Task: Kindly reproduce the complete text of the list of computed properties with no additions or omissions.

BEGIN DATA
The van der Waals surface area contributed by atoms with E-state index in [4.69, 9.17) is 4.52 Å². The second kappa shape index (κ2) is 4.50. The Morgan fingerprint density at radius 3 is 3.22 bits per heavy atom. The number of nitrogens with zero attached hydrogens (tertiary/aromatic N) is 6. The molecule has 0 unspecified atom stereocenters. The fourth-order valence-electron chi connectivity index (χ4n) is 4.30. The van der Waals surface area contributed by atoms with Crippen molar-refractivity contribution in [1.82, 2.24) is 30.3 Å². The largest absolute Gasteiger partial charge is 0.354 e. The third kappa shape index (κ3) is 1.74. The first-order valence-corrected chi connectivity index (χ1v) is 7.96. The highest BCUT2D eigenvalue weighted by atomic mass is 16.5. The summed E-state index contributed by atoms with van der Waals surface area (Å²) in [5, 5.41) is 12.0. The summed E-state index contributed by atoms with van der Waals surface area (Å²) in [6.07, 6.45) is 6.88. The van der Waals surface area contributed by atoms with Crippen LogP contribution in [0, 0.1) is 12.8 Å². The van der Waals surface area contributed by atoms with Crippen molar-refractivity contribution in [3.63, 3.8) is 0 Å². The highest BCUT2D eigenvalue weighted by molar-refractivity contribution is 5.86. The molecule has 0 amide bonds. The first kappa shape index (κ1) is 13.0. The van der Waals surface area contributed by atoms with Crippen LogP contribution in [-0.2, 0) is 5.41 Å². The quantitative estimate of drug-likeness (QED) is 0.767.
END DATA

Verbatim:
The van der Waals surface area contributed by atoms with E-state index in [4.69, 9.17) is 4.52 Å². The second kappa shape index (κ2) is 4.50. The Morgan fingerprint density at radius 3 is 3.22 bits per heavy atom. The number of nitrogens with zero attached hydrogens (tertiary/aromatic N) is 6. The molecule has 0 unspecified atom stereocenters. The fourth-order valence-electron chi connectivity index (χ4n) is 4.30. The van der Waals surface area contributed by atoms with Crippen molar-refractivity contribution in [1.82, 2.24) is 30.3 Å². The largest absolute Gasteiger partial charge is 0.354 e. The third kappa shape index (κ3) is 1.74. The first-order valence-corrected chi connectivity index (χ1v) is 7.96. The highest BCUT2D eigenvalue weighted by atomic mass is 16.5. The summed E-state index contributed by atoms with van der Waals surface area (Å²) in [5, 5.41) is 12.0. The summed E-state index contributed by atoms with van der Waals surface area (Å²) in [6.07, 6.45) is 6.88. The van der Waals surface area contributed by atoms with Crippen LogP contribution in [0, 0.1) is 12.8 Å². The van der Waals surface area contributed by atoms with Crippen molar-refractivity contribution in [3.63, 3.8) is 0 Å². The highest BCUT2D eigenvalue weighted by molar-refractivity contribution is 5.86. The molecule has 0 amide bonds. The first kappa shape index (κ1) is 13.0. The van der Waals surface area contributed by atoms with Crippen LogP contribution in [-0.2, 0) is 5.41 Å². The quantitative estimate of drug-likeness (QED) is 0.767.